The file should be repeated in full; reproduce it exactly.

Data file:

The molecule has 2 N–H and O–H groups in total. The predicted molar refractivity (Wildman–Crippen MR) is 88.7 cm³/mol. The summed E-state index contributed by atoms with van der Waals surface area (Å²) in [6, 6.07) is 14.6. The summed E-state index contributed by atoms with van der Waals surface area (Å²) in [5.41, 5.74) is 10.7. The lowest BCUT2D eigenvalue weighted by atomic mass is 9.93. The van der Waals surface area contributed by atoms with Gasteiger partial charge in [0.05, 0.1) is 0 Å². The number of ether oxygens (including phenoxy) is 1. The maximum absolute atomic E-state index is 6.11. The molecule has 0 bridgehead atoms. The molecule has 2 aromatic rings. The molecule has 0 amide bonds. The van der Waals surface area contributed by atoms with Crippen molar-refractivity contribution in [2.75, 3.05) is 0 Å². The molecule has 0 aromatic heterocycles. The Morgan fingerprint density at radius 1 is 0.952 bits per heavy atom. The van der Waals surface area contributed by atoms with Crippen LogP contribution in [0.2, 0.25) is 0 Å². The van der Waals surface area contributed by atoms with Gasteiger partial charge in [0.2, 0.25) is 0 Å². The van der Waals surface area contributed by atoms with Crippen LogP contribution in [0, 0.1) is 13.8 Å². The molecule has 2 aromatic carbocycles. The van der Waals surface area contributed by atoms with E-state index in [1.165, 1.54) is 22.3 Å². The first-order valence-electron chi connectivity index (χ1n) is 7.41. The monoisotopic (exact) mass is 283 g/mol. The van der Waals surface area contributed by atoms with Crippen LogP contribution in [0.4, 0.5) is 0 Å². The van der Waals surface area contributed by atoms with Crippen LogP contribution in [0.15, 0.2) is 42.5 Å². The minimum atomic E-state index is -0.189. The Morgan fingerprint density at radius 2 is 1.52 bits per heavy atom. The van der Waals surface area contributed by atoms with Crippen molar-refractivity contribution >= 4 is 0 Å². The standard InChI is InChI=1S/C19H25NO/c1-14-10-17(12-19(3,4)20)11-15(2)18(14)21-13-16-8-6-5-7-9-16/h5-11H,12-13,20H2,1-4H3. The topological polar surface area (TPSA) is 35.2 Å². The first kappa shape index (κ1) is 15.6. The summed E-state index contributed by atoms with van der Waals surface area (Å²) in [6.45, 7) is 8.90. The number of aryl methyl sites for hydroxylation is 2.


The molecule has 2 N–H and O–H groups in total. The predicted molar refractivity (Wildman–Crippen MR) is 88.7 cm³/mol. The summed E-state index contributed by atoms with van der Waals surface area (Å²) in [6, 6.07) is 14.6. The summed E-state index contributed by atoms with van der Waals surface area (Å²) in [5.41, 5.74) is 10.7. The lowest BCUT2D eigenvalue weighted by atomic mass is 9.93. The van der Waals surface area contributed by atoms with Gasteiger partial charge in [0.05, 0.1) is 0 Å². The number of ether oxygens (including phenoxy) is 1. The maximum absolute atomic E-state index is 6.11. The molecule has 0 bridgehead atoms. The molecule has 2 aromatic rings. The molecule has 0 amide bonds. The van der Waals surface area contributed by atoms with Crippen molar-refractivity contribution in [2.75, 3.05) is 0 Å². The molecule has 0 aromatic heterocycles. The Morgan fingerprint density at radius 1 is 0.952 bits per heavy atom. The van der Waals surface area contributed by atoms with Crippen LogP contribution in [0.2, 0.25) is 0 Å². The van der Waals surface area contributed by atoms with Gasteiger partial charge in [0.2, 0.25) is 0 Å². The van der Waals surface area contributed by atoms with Crippen LogP contribution in [0, 0.1) is 13.8 Å². The molecule has 2 aromatic carbocycles. The van der Waals surface area contributed by atoms with E-state index in [1.165, 1.54) is 22.3 Å². The first-order valence-electron chi connectivity index (χ1n) is 7.41. The monoisotopic (exact) mass is 283 g/mol. The van der Waals surface area contributed by atoms with Crippen LogP contribution in [0.4, 0.5) is 0 Å². The van der Waals surface area contributed by atoms with Crippen LogP contribution in [0.15, 0.2) is 42.5 Å². The minimum atomic E-state index is -0.189. The Morgan fingerprint density at radius 2 is 1.52 bits per heavy atom. The van der Waals surface area contributed by atoms with Crippen molar-refractivity contribution >= 4 is 0 Å². The standard InChI is InChI=1S/C19H25NO/c1-14-10-17(12-19(3,4)20)11-15(2)18(14)21-13-16-8-6-5-7-9-16/h5-11H,12-13,20H2,1-4H3. The topological polar surface area (TPSA) is 35.2 Å². The first kappa shape index (κ1) is 15.6. The summed E-state index contributed by atoms with van der Waals surface area (Å²) in [6.45, 7) is 8.90. The number of aryl methyl sites for hydroxylation is 2.